SYRACUSE Chris Arnold and Ellen Yeomans thought a bone marrow transplant would cure their daughter’s leukemia.
Paige Yeomans Arnold was diagnosed with chronic myelogenous leukemia (CML) in June of 1993. The cancer is typically found in adults, not children, who are more likely to get acute myelogenous lymphoma (AML) or acute lymphocytic lymphoma (ALL). At first, she was treated with an experimental drug called Interferon, which put her into a brief remission. But a few months later, the cancer returned, leaving the family with just one choice: a bone marrow transplant.
“We had no match in our family — our other daughter, Alex, was not a match,” Chris Arnold said. “There’s only a 25 percent chance of matching a sibling. There was only one unrelated donor in the national database. Thankfully, she said yes, she’ll donate.”
At first, it looked like the transplant had been successful. But then Paige, 8, took a turn for the worse.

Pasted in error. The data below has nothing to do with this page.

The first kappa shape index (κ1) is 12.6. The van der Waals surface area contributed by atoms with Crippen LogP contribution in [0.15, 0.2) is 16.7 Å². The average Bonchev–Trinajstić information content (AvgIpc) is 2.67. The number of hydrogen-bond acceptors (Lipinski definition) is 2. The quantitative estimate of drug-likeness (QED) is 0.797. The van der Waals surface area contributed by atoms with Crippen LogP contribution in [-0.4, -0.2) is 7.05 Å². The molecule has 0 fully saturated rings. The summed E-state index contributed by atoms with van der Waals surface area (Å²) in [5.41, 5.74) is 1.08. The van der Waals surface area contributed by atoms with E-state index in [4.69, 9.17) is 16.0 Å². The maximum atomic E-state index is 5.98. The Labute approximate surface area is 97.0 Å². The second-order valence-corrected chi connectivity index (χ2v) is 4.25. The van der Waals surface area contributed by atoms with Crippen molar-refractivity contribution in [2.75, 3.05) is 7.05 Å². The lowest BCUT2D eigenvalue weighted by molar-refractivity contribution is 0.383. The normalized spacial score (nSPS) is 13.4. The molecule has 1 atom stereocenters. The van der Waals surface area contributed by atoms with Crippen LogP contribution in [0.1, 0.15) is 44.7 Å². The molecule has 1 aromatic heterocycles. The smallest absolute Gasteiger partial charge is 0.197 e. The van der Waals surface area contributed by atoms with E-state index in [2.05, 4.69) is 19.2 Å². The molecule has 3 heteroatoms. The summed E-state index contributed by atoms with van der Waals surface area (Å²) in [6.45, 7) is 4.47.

“It was supposed to be a perfect match, but her new immune system didn’t see her body as home, so it attacked her,” Arnold said. “She developed a severe case of graft vs. host disease. That’s what killed her. The only cure we could give her killed her.”
Paige died in August of 1994 before starting third grade at Palmer Elementary in Baldwinsville.
Sadly, Paige is just one of thousands of children to lose the battle with cancer. Worldwide, 250 kids die every day from cancer. One in 330 children will be diagnosed with some form of cancer by the time they’re 20 years old, meaning the incidence is greater in children and adolescents than any other age group except for those over 65. It’s the leading cause of death by disease in children under 15 in the United States.
According to the website for St. Baldrick’s, which raises money for children’s cancer research, more adults than kids get cancer, but the average age of diagnosis for a child is 6. For an adult, it’s 67. That means that kids lose an average of 71 years of life to cancer, while adults lose an average of 15.